“All Work and No Play Make Jack and Jill Dull….”

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Allan Schwartz, LCSW, Ph.D. was in private practice for more than thirty years. He is a Licensed Clinical Social Worker in the states ...Read More

According to the Oxford American Dictionary, play is defined as "doing something for enjoyment. It can be an imaginative activity and is engaged in without seriousness. For example, I remember playing at "cowboys and indians" as a child. We had our toy guns and loved to "shoot" at one another. I also remember that the most fun of the play was pretending we got shot so that we could tumble to the ground just like they did in the movies and lie there a few seconds until we jumped up again and resumed shooting. There were no rules, no regulations, no purpose except that we loved it. There was no purpose to the play, it served no purpose and I doubt we learned much except to be with other children.

Melinda Wenner wrote an article for Scientific American Mind entitled, "The Serious Need for Play," )February/March 2009, page 22-29). The article stressed the important role that play has in helping children to grow up to become normal and well balanced people. However, what is unique about this article is that it also stresses the importance of play for adults. The lack of play makes not only makes "Dr. Schwartz" a dull man but a very over-stressed man, as well.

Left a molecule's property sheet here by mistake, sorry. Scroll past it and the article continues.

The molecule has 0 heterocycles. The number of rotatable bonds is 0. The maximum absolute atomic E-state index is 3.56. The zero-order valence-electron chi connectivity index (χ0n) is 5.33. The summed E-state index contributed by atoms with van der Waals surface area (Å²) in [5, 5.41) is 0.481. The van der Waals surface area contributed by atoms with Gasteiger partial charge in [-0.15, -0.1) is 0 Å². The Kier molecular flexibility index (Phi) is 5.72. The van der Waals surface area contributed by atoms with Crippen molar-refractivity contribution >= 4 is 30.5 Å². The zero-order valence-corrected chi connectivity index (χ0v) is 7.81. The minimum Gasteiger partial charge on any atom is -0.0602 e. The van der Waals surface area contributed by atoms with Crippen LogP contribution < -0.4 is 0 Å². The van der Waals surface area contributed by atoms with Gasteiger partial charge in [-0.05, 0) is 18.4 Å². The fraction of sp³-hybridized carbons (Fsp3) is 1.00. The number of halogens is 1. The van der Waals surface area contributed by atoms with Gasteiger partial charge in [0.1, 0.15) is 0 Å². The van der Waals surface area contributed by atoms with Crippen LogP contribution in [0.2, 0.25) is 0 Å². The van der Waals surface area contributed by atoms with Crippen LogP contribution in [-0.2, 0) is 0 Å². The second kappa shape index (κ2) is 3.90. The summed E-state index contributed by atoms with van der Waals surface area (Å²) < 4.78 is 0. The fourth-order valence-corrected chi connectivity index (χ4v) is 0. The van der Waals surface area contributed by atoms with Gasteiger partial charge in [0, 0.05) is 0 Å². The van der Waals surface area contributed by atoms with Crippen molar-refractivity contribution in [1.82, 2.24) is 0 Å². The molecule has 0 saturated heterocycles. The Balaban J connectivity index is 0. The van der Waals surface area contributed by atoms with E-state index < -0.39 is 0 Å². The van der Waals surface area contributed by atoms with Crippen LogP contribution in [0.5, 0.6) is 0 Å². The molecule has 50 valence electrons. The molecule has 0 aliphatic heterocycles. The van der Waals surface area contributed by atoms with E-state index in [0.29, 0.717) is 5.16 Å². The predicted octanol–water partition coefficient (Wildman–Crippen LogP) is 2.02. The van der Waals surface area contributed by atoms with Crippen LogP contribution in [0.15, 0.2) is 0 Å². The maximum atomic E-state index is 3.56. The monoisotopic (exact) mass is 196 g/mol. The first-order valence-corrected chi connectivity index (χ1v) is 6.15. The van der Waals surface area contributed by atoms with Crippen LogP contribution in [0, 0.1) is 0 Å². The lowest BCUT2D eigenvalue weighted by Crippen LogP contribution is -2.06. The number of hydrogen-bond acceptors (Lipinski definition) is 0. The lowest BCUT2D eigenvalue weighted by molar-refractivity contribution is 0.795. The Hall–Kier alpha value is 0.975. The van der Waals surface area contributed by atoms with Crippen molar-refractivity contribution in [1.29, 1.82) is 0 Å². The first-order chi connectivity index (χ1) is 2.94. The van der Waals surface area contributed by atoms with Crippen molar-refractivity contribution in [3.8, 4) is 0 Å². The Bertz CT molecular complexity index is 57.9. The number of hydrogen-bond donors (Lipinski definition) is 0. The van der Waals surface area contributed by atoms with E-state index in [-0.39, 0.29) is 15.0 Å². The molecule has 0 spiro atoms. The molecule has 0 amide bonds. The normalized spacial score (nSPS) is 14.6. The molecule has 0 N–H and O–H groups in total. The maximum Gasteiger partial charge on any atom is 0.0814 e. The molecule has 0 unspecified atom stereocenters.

Perhaps some of you think you do indulge in play and perhaps that is true for some of you. However, working out at the gym is not play. Perhaps dancing for the fun of dancing is play. Perhaps painting pictures is play, if it has no purpose other to engage in that activity for fun.  In any case, the article emphasizes the fact that is important that you play.

Play renews energy, reduces stress, promotes happiness and is healthy all around. I can almost hear some of you saying to me, "Oh sure, easy for you to say, but I have no time to waste on play. I have too much to get done." Well, actually, you will get more done and feel happier if you include play time in your schedule.

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Your comments are always appreciated.

Allan N. Schwartz, PhD.

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